SEPTEMBER 3, 1948
NEW YORK, Thursday—I came to New York City yesterday bent on frivolity. With two young girls—my granddaughter, Chandler and a friend—I was going to shop, which is a necessity when you shop for yourself but an entertainment when you shop for the young.
At my usual department store, we found a sweet little evening dress for one youngster and a very nice coat for the other one. After bidding goodbye to our young friend, my granddaughter and I went off on a round of less interesting errands, all of which, however, were part of the business of getting ready to go to Paris for the United Nations General Assembly meetings.
We went first to the dentist's, then for a pair of shoes, then a hurried visit to pick up some birthday presents for a family celebration next week and to order some Christmas presents, which I may get home too late to acquire.
With those chores done, we met two very delightful friends of mine for lunch, Mrs. Albert Lasker and Mrs. Anna Rosenberg, who were kind enough to invite my granddaughter.
Mrs. Lasker and Mrs. Rosenberg are always a stimulating pair, and this was an especially interesting luncheon because I had a glimpse of the report on the nation's health which Oscar Ewing is shortly going to make to the President. When this report is released to the public I shall hope to tell you more about the things in it which seem to me important to every individual in the country.
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In mid-afternoon I got back to my apartment to meet a Mr. Lal from India, who came to tell me about the foundation that recently has been established to further the exchange of lecturers between India and the United States in the interests of better understanding. The leaders of India feel that their nation, because of its geographical position, may very well exert a great influence on the history of the future, and anything that brings better understanding between India and the U.S. is important to both of us.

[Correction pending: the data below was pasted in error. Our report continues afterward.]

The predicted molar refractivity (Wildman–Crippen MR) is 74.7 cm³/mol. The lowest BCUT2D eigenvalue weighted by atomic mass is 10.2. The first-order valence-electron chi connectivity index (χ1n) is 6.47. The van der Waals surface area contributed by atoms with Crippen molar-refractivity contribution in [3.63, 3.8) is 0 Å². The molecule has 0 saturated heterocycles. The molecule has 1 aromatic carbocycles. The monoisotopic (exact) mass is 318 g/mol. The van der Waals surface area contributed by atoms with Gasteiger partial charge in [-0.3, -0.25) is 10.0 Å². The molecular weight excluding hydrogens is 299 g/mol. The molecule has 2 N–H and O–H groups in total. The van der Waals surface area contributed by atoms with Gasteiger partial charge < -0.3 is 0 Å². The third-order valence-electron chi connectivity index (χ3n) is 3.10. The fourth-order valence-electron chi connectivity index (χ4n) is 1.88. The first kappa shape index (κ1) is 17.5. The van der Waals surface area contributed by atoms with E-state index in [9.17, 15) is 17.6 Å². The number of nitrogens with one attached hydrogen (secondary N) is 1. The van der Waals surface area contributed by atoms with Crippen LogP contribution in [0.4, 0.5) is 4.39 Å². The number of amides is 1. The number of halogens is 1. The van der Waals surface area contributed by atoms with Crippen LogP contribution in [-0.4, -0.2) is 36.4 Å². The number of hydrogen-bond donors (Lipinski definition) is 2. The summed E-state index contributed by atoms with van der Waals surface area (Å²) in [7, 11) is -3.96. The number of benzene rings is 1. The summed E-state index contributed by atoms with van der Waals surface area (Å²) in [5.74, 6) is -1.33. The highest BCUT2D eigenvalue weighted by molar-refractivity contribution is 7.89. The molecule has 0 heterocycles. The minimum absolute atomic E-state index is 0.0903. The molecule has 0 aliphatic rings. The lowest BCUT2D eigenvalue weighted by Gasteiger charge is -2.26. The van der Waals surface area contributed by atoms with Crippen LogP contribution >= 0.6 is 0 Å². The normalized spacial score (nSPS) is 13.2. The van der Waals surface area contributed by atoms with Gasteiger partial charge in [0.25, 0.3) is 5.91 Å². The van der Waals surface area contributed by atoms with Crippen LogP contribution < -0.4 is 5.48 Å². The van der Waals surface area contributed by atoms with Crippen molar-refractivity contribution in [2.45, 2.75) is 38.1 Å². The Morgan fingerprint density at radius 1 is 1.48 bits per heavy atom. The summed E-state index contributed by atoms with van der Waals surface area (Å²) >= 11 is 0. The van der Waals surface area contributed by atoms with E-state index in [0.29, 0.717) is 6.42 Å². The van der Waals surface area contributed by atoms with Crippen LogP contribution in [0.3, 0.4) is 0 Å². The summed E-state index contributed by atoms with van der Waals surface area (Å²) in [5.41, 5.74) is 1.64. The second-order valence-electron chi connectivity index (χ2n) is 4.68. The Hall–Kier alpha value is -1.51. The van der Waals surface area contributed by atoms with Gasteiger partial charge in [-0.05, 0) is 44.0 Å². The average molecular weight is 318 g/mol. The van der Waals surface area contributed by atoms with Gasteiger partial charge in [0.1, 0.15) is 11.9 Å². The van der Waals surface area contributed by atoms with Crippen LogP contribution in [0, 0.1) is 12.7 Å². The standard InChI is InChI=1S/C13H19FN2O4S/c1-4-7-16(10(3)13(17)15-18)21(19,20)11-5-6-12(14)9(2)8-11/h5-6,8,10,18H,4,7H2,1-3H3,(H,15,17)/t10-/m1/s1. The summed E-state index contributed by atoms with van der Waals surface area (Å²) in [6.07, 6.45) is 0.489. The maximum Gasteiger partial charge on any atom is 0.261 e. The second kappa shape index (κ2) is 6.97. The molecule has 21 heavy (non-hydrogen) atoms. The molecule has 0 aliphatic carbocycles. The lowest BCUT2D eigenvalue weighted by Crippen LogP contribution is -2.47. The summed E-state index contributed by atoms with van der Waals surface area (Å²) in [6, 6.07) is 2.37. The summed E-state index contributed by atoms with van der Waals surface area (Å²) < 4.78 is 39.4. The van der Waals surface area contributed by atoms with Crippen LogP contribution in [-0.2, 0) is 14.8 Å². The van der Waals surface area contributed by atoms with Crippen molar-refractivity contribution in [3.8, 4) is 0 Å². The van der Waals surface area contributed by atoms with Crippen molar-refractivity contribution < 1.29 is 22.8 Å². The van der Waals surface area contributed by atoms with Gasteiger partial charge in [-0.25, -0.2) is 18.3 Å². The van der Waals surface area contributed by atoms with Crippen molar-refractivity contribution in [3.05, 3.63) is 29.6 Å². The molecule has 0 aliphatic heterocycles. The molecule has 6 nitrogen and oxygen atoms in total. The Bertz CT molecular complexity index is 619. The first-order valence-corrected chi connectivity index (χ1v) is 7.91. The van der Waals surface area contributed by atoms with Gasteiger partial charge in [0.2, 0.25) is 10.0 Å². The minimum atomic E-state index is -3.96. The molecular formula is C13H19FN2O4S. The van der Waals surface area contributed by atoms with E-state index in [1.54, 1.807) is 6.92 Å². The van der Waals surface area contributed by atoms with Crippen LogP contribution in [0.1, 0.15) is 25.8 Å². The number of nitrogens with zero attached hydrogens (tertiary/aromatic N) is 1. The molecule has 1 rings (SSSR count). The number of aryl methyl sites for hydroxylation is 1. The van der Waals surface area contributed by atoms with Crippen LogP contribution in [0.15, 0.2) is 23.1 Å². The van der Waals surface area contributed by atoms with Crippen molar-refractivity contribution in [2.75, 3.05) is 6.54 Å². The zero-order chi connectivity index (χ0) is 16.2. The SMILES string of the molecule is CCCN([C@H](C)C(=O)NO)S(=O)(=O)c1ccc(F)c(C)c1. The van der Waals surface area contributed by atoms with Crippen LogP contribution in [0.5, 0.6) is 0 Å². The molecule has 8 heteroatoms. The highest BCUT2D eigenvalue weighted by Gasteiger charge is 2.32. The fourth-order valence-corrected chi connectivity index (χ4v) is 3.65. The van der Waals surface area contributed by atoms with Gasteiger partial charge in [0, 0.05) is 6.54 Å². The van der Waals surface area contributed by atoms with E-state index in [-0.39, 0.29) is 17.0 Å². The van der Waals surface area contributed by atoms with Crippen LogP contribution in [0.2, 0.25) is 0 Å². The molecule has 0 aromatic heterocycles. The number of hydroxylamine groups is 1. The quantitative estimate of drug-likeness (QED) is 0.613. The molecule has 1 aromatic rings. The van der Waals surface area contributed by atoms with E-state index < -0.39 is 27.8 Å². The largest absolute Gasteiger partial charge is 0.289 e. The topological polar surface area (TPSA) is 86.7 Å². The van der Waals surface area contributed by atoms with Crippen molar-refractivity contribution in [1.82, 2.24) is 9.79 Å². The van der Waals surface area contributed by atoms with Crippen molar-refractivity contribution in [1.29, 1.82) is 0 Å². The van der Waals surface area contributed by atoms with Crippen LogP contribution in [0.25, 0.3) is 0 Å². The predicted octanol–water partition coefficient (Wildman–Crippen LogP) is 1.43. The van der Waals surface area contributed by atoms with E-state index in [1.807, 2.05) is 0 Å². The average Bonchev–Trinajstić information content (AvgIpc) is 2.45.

Later in the afternoon I saw Julio Garzon and Mrs. Jose Camprubi, of "La Prensa," a Spanish daily newspaper of New York City. They have bought my column and are translating it for publication in their paper. We had a very sociable chat, and I expressed the hope that their readers would be pleased with what I have to write.
Finally, I had a talk with Walter White, who is being sent by the National Association for the Advancement of Colored People to the U.N. General Assembly meetings and who will be on the steamer with us. He showed me with pride the first copy of his forthcoming book, his autobiography, which he was taking home to his wife. I cannot write about the book until the publication date, which is later this month. I find Mr. White such an interesting person and his whole attitude toward life is such an encouragement to faith in humanity that I am very sure his story will be one that no one should fail to read.
Last evening, we took Chandler to dinner and then to see "Mr. Roberts." I have already written a review of this play, after I saw it the first time, but I must say again that it bears seeing twice and the impression is no less good the second time.